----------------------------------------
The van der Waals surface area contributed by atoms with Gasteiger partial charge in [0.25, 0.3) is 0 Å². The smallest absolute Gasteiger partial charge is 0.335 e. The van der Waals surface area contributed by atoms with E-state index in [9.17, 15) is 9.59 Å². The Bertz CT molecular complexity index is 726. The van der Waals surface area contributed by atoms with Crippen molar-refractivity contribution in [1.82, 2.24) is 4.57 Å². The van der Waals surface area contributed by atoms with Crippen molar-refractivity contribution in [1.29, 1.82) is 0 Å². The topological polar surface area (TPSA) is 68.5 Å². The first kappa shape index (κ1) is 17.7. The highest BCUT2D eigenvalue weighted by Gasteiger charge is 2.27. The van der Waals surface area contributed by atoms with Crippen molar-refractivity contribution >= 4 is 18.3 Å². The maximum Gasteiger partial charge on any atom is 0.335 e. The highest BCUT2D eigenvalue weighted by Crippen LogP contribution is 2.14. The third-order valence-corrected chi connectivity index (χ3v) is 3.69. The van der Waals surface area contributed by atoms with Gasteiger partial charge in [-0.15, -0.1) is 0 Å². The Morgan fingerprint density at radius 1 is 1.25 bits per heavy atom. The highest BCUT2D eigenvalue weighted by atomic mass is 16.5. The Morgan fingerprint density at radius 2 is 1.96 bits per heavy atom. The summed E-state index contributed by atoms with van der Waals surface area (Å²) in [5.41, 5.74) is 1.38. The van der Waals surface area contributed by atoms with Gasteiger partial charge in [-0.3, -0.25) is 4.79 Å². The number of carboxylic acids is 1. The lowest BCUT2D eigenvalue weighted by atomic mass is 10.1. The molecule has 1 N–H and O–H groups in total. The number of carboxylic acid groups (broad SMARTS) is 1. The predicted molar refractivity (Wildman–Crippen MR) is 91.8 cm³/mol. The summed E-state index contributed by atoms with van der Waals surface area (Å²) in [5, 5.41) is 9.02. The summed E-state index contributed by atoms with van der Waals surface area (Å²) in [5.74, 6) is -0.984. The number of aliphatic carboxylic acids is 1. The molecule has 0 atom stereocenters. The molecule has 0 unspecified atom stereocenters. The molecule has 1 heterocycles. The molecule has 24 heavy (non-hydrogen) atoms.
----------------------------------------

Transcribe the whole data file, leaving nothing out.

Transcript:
The van der Waals surface area contributed by atoms with Gasteiger partial charge in [0.25, 0.3) is 0 Å². The smallest absolute Gasteiger partial charge is 0.335 e. The van der Waals surface area contributed by atoms with E-state index in [9.17, 15) is 9.59 Å². The Bertz CT molecular complexity index is 726. The van der Waals surface area contributed by atoms with Crippen molar-refractivity contribution in [1.82, 2.24) is 4.57 Å². The van der Waals surface area contributed by atoms with Crippen molar-refractivity contribution in [1.29, 1.82) is 0 Å². The topological polar surface area (TPSA) is 68.5 Å². The first kappa shape index (κ1) is 17.7. The highest BCUT2D eigenvalue weighted by Gasteiger charge is 2.27. The van der Waals surface area contributed by atoms with Crippen molar-refractivity contribution >= 4 is 18.3 Å². The maximum Gasteiger partial charge on any atom is 0.335 e. The highest BCUT2D eigenvalue weighted by Crippen LogP contribution is 2.14. The third-order valence-corrected chi connectivity index (χ3v) is 3.69. The van der Waals surface area contributed by atoms with Gasteiger partial charge in [-0.15, -0.1) is 0 Å². The Morgan fingerprint density at radius 1 is 1.25 bits per heavy atom. The highest BCUT2D eigenvalue weighted by atomic mass is 16.5. The Morgan fingerprint density at radius 2 is 1.96 bits per heavy atom. The summed E-state index contributed by atoms with van der Waals surface area (Å²) in [5.41, 5.74) is 1.38. The van der Waals surface area contributed by atoms with Gasteiger partial charge in [-0.3, -0.25) is 4.79 Å². The number of carboxylic acids is 1. The lowest BCUT2D eigenvalue weighted by atomic mass is 10.1. The molecule has 1 N–H and O–H groups in total. The number of carboxylic acid groups (broad SMARTS) is 1. The predicted molar refractivity (Wildman–Crippen MR) is 91.8 cm³/mol. The summed E-state index contributed by atoms with van der Waals surface area (Å²) in [5, 5.41) is 9.02. The summed E-state index contributed by atoms with van der Waals surface area (Å²) in [5.74, 6) is -0.984. The number of aliphatic carboxylic acids is 1. The molecule has 0 atom stereocenters. The molecule has 0 unspecified atom stereocenters. The molecule has 1 heterocycles. The molecule has 24 heavy (non-hydrogen) atoms.